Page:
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Associated Press. “Reds’ broadcasters apologize for remarks about ump.” Cleveland Plain Dealer, May 4, 1988.
“Bench resigns from radio show with Brennaman.” Lexington Herald-Leader, July 28, 2000.
Bogaczyk, Jack. “Brennaman sees potential this season for the Reds; announcer says he has never been as optimistic about any other year.” Charleston Daily Mail, April 9, 2010.
Brennaman, Marty and Lonnie Wheeler. “Marty’s story.” Cincinnati Post, July 22, 2000.
Clay, John. “No identity crisis in Reds’ radio; duo wants to be called just Marty and Joe, and you can leave off Brennaman, Nuxhall.” Lexington Herald-Leader, July 7, 1990.
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Horrigan, Jeff. “Running Gag.” Cincinnati Post, March 30, 1998.
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Jones, David. “Reds fans call ‘foul’ at announcers’ split.” Columbus Dispatch, April 10, 1986.
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Radford, Rich. “Brennaman named to Baseball Hall of Fame.” Norfolk Virginian-Pilot, February 4, 2000.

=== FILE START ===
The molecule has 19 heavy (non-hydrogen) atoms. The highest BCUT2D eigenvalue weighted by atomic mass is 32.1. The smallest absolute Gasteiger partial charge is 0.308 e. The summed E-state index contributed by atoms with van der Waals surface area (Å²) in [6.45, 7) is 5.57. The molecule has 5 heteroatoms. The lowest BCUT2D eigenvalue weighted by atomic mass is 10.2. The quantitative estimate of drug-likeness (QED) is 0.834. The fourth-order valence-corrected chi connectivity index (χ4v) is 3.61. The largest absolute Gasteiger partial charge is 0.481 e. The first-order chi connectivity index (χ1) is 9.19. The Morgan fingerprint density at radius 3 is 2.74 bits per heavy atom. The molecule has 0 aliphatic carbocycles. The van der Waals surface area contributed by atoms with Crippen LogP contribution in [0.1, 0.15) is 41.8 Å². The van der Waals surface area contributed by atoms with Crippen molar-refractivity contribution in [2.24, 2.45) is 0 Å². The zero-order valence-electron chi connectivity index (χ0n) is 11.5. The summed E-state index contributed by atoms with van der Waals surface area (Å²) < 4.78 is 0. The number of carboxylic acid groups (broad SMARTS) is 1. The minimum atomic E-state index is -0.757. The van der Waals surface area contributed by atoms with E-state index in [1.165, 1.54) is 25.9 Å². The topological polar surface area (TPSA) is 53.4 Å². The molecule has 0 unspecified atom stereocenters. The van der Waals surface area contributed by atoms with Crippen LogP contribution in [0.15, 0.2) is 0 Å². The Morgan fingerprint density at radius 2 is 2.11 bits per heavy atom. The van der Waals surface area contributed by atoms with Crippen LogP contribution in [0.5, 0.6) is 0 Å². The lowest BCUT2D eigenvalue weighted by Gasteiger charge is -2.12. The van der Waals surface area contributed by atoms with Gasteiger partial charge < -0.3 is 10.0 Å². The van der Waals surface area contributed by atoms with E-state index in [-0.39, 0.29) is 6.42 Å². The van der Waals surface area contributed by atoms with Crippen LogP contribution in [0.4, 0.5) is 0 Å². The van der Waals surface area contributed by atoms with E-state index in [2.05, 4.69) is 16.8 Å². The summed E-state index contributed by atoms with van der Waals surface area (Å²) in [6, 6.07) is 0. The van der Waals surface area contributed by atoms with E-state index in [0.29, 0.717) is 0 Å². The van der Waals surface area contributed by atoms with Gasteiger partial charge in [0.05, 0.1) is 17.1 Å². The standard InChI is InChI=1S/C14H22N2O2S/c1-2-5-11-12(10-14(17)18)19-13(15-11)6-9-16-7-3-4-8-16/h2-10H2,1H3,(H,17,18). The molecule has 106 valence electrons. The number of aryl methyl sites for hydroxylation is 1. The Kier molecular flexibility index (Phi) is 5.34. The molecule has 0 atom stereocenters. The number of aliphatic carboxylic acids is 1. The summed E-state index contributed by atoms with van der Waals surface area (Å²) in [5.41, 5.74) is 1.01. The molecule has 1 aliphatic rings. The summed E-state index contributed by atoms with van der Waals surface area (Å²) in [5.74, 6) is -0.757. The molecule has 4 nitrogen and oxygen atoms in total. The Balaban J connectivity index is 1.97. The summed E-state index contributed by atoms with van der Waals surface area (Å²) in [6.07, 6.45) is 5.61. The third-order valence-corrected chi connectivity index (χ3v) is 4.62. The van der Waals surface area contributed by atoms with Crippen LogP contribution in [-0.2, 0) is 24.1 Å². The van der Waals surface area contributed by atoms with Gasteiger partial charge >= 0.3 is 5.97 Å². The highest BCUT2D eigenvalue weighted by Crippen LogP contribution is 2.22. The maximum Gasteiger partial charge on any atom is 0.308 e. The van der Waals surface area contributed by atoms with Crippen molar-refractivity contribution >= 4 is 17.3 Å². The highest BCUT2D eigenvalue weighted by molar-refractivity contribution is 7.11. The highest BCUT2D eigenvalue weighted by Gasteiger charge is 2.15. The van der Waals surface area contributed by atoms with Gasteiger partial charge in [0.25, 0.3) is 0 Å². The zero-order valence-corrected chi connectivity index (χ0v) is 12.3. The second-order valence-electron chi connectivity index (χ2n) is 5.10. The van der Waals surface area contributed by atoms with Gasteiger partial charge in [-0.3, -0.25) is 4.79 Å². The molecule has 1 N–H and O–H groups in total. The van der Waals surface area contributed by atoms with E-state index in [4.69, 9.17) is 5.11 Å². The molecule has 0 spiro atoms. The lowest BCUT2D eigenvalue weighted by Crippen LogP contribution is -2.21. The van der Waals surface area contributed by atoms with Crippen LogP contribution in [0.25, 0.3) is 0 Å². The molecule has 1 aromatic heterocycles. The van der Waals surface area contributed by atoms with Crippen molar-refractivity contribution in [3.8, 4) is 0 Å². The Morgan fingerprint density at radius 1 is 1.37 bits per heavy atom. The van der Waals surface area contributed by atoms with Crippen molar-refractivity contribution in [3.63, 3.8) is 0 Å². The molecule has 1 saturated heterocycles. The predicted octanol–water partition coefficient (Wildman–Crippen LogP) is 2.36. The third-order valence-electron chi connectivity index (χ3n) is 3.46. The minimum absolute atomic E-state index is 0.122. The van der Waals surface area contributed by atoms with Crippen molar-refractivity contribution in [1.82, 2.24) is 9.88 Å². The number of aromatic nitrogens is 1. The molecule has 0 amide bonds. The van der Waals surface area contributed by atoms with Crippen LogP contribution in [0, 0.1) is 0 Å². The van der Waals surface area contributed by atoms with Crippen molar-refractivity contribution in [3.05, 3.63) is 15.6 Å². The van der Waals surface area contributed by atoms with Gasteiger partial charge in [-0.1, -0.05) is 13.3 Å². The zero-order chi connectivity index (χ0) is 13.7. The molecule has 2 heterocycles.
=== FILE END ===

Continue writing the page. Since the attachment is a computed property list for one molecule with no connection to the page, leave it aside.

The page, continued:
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1 Marc Katz, “Spat splits Marty, Johnny,” Dayton (Ohio) Daily News, July 28, 2000.
2 Bill Koch, “Brennaman emotional at Hall ceremonies,” Cincinnati Post, July 24, 2000.
3 Greg Paeth, “The Voices of the Reds—Baseball’s ‘odd couple’ Marty and Joe,” Cincinnati Post, October 2, 1990.
4 “NSSA Weekend: Marty Brennaman comes back to Salisbury,” Salisbury (North Carolina) Post, May 1, 2005.
5 Rich Radford, “Brennaman named to Baseball Hall of Fame,” Norfolk (Virginia) Virginian-Pilot, February 4, 2000.
6 Tom Robinson, “Brennaman talks his way into Fame; Reds radio announcer from Portsmouth goes into Baseball Hall of Fame today,” Norfolk Virginian-Pilot, July 23, 2000.
7 Bill Smith, “Brennaman, Reds’ ‘Voice’, Young, Enthusiastic, Good,” Charleston (WestVirginia) Daily Mail, January 31, 1974.